10. #9
    Go Canucks Go! lone-wolf's Avatar
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    Shotgun barrel, nylon brush with a splash of oil on it if there's a build up, but I generally just run a lightly oiled mop through it.
    If the bore gets heavily oiled(storage), run a dry patch through before firing.

    If it's easy to break down, cooey 64 rifles were good for this, remove the barrel, trigger, bolt, ect. and scrub the insider of the receiver with whatever brush fits.
    Get any gunk good and loose and wipe up with a rag. A brass brush might come in handy during this.
    Just dropping the trigger group out will allow easy access with a handled brush, with the barrel out I use a short cleaning rod and brush/mop.

    I wipe down everything with a lightly oiled rag. I tend to avoid any trigger parts though. Pins the hammer and trigger rotate on can get a drop of oil, but I really don't want much oil or anything else in the trigger area collecting dirt or effecting the trigger.

    If looking for grease, wheel bearing stuff is available in bigger tubs than gun marketed stuff.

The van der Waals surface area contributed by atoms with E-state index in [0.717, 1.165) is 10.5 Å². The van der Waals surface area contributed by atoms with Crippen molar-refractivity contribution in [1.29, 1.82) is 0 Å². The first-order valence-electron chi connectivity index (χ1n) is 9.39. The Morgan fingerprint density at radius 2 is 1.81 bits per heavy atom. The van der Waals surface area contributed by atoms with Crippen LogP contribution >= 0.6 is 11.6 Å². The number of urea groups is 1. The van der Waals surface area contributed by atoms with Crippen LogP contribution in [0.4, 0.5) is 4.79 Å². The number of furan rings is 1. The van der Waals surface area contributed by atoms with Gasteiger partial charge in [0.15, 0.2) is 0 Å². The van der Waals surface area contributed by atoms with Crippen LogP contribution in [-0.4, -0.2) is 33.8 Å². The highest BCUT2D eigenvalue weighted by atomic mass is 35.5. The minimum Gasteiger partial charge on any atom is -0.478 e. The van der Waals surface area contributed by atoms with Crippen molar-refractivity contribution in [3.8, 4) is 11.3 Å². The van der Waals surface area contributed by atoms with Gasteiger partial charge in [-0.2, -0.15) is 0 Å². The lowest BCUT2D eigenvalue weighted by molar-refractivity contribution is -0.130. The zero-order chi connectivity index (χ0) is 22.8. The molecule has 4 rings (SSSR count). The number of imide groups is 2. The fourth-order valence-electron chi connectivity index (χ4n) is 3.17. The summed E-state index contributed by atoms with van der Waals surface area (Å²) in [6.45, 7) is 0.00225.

the wild still lingered in him and the wolf in him merely slept

    Liberty is not a thing for the great masses of men. It is the exclusive possession of a small and disreputable minority, like knowledge, courage and honor. It takes a special sort of man to understand and enjoy liberty — and he is usually an outlaw in democratic societies. - H.L. Mencken

  11. #10
    Junior Member smak's Avatar
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    when you're a new pal owner it feels like an arsenal

    thanks for the info though, so stainless brushes are harsher but not so bad that you cant use them every cleaning.

    maybe i'll get a brass one and if I cant quite get a barrel spotless i'll whip out the stainless.

    I saw a video where a guy sprayed an aerosol cleaner down the barrel to soak the contaminants before running the brush through, is this a good idea, any great "one size fits all" cleaner out there for this aspect of the cleaning?

    shoe polish to keep out the oxidation.. and its polymer safe if I apply sloppy?

    I played around with some polymer sealants in the past too for automotive finishing.. they are more for sticking to clearcoats though i'd imagine.. its still an interesting idea worth exploring though.

    keep it up if anyone else has tips/advice.